I recently spent several hours walking in the woods. Much of the time was a quiet, reflective period. The chatter in my head slowly settled down to thoughts about how my coming out was a dual revelation. The obvious one was the recognizing and accepting of my sexuality, that I was gay. The other was developing and embracing a mature spiritual/religious understanding. For me one was not independent of the other.
I’ve written about my coming out gay previously. This is a review of my spiritual coming out.
In my twenties I had very little interest in religion. I felt I had outgrown the need for fairytales and superstitions. However, I thought church could be an interesting way to develop a new social network. After college it seemed harder to meet new and interesting people. My first wife and I were feeling isolated and cut-off. We joined a local Protestant church. I participated a little but refrained from getting too involved. My wife did not grow up going to church every Sunday like I had. She grabbed hold of the opportunity, got involved and made new friends. It served her well, especially when her health deteriorated and she died of a disease at age thirty.
My thirties became my time for spiritual exploring. I navigated a number of interesting paths but none of the resulted in a sustaining faith or conviction. On the home front, I remarried immediately. It would not be an ideal match. We were very good roommates but hardly ideal husband and wife. The second wife wanted nothing to do with any kind of religion. She developed her own separate network of friends and activities. I started exploring churches and other spiritual avenues on my own. Unfortunately, I’ve never liked going to church services by myself. I was very self-conscience about being there alone. I’m usually too shy to talk or engage with people. And when I did talk to other church members, I always hated the awkward introduction where I answer, “I’m married but my wife doesn’t attend”. The usual patronizing reply was “we’ll pray for her.” Ugh! I hated that. Bottom line, I never felt like I fit in or belonged there.
I joined a men’s study group at another church. We would meet weekly before work and discuss a Christian book. Topics often were on men’s issues and faith. I loved going to that group until the minister moved away and the group disbanded. There wasn’t another good leader to continue it. One of the things I liked about this minister was he had a larger view of religious topics and ideas than most of the men participating in the group. He was not as closed-minded and literal believing as many of the congregation were.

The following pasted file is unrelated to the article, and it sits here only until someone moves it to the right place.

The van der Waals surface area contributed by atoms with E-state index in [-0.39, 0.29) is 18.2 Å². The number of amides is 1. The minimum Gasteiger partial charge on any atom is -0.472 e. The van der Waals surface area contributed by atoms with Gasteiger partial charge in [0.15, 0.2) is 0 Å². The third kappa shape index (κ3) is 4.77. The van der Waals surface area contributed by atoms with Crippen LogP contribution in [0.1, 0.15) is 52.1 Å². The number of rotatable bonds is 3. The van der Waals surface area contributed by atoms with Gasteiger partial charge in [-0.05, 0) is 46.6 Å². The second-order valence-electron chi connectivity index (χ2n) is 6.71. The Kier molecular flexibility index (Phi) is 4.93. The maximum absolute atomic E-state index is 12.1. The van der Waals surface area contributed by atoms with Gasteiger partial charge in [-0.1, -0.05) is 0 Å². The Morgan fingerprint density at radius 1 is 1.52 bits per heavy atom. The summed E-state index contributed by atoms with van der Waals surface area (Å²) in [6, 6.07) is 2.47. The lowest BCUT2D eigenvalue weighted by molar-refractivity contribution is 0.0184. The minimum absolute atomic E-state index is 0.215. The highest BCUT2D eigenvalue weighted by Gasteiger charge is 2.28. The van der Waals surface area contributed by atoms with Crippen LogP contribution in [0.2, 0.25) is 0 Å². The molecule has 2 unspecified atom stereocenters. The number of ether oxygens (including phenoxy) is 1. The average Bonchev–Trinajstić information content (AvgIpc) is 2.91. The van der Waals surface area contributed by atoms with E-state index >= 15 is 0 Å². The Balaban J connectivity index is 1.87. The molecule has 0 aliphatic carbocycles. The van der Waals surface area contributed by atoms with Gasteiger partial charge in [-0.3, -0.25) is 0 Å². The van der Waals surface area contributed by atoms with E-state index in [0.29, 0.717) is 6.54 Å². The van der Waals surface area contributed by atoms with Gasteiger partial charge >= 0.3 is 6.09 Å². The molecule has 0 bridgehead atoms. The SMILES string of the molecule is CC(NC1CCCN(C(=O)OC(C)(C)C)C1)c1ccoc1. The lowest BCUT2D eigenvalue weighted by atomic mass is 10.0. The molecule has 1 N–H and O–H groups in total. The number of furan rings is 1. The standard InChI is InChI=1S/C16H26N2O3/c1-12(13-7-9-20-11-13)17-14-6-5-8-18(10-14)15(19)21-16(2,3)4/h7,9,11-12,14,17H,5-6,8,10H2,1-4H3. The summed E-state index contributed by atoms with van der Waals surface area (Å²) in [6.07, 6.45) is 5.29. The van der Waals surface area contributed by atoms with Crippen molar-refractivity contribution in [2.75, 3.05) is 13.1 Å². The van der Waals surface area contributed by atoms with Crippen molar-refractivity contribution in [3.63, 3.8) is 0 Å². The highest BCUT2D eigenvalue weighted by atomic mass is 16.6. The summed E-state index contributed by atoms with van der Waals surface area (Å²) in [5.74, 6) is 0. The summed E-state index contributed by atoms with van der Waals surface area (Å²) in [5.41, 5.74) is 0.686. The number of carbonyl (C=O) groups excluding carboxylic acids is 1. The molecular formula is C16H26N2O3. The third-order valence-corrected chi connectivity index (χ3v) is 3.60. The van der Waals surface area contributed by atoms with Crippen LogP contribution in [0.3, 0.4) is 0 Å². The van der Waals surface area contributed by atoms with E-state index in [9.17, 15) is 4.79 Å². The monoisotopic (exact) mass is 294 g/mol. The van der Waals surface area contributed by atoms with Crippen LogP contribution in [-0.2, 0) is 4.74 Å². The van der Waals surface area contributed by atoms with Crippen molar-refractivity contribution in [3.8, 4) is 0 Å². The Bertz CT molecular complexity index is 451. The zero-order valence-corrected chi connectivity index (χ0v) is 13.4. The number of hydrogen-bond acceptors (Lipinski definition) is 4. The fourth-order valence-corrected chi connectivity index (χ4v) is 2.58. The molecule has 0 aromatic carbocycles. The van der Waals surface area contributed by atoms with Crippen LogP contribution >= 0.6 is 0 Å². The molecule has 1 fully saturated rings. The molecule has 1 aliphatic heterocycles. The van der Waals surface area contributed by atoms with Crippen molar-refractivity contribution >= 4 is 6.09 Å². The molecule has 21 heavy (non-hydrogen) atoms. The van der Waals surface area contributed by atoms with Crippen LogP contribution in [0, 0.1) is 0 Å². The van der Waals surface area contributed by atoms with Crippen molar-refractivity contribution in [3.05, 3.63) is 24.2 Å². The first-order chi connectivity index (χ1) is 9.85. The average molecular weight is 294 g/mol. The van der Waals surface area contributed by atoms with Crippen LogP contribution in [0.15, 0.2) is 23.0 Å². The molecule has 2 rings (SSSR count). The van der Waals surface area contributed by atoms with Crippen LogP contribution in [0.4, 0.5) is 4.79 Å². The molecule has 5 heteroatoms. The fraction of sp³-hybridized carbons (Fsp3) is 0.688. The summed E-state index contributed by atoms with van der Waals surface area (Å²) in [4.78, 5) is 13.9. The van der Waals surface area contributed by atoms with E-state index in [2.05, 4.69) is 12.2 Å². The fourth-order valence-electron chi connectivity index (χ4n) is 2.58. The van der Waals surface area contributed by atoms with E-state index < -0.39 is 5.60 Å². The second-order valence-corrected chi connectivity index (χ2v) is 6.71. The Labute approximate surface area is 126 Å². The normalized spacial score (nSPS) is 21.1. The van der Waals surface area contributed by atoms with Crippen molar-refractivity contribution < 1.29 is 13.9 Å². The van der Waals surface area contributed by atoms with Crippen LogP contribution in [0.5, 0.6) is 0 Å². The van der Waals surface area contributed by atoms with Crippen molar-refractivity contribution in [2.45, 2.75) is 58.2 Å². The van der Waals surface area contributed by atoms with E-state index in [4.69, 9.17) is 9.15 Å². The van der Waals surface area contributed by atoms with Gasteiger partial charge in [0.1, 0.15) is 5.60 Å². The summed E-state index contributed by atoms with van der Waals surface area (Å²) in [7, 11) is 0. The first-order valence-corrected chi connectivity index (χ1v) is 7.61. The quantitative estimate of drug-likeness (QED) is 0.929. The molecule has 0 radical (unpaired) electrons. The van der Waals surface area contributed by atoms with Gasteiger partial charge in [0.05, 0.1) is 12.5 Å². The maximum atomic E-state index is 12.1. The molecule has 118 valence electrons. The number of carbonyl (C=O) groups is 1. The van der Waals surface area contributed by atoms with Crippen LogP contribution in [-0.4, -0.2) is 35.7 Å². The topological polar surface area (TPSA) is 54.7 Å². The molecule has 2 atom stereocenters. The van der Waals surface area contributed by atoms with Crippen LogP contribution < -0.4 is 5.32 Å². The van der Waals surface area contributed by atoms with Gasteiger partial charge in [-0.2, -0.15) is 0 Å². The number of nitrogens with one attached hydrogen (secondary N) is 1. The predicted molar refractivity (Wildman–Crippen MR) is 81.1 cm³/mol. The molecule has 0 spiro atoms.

I dropped away from that church and began a new quest. I got involved in a secular men’s group. I started reading books by Joseph Campbell, Robert Bly, Sam Keen, etc. I did a men’s self-improvement weekend and joined a men’s group. Found lots of ritual but very little depth of meaning. After a couple of years, I dropped my connections with the group.
By my late thirties I started exploring and experimenting with my same-sex attraction with other married men. I spoke to one of my buddies about my interest in religion and desire to participate somehow but not being able to find a satisfying way to do it. He said he was thinking about taking a bible study class as well. Together we took classes for a year and half. I ended up reading most of the Bible. Again, I loved the study but did not participate in the church services. This Bible study class went a long way to fill a spiritual and social need. We would car pool together and go out of coffee every week after class. Much of the time we discussed the topics and readings from the class. I was sad and disappointed when the class series ended. Because of all the group study and reading I have done, I consider myself to be very knowledgeable layperson about the scriptures. During this time I also read books by religious (mostly Christian) scholars such as Karen Armstrong, Jack Miles, Marcus J. Borg and N.T. Wright.
You could say that forties was my midlife crisis. I came out, divorced and began a new relationship with E. I also converted to Reform Judaism after a year and half of study with a rabbi. It was important to both of us to practice the same faith. Reform Judaism is very welcoming. As a denomination, they have been inclusive and supportive of gays and gay rights since the mid-1990s. With E, my spiritual longings and desire of authentic, meaningful rituals are fulfilled as we explore, worship and learn about Judaism. I love sitting with him during services. As a couple, we have enriched our Jewish experience during our travels and recreation time. In cities around the world, we have gone on walking tours of old Jewish neighborhoods and visited synagogues. We browse Jewish museums and exhibitions by Jewish artists, attended Jewish theatre and watched Jewish and Israeli films. For the first time in my life I feel like I have a fully committed spiritual life with a partner and a community.
I sometimes wonder if I would have converted to Judaism if I hadn’t met E. I think it would be unlikely unless I met someone else who was not only Jewish but actively involved with a synagogue. Coming out as a gay man, even today, would pretty much kill any involvement with almost all Christian churches. I would not want to be a part of such an organization where I had to hide who I was or even worse, told that it is a sin to be gay or Hell was your future. I am saddened and dismayed at how bigoted, intolerant and hypocritical most Christian denominations and their members are towards gay and lesbian people. I probably would have given up finding and joining a church. However, I sincerely believe if E and I were no longer together, I would still be actively involved in Reform Judaism. The road to studying and converting to Judaism renewed my faith in myself, faith in my life with the man I love, and faith that things do have positive meaning in this world.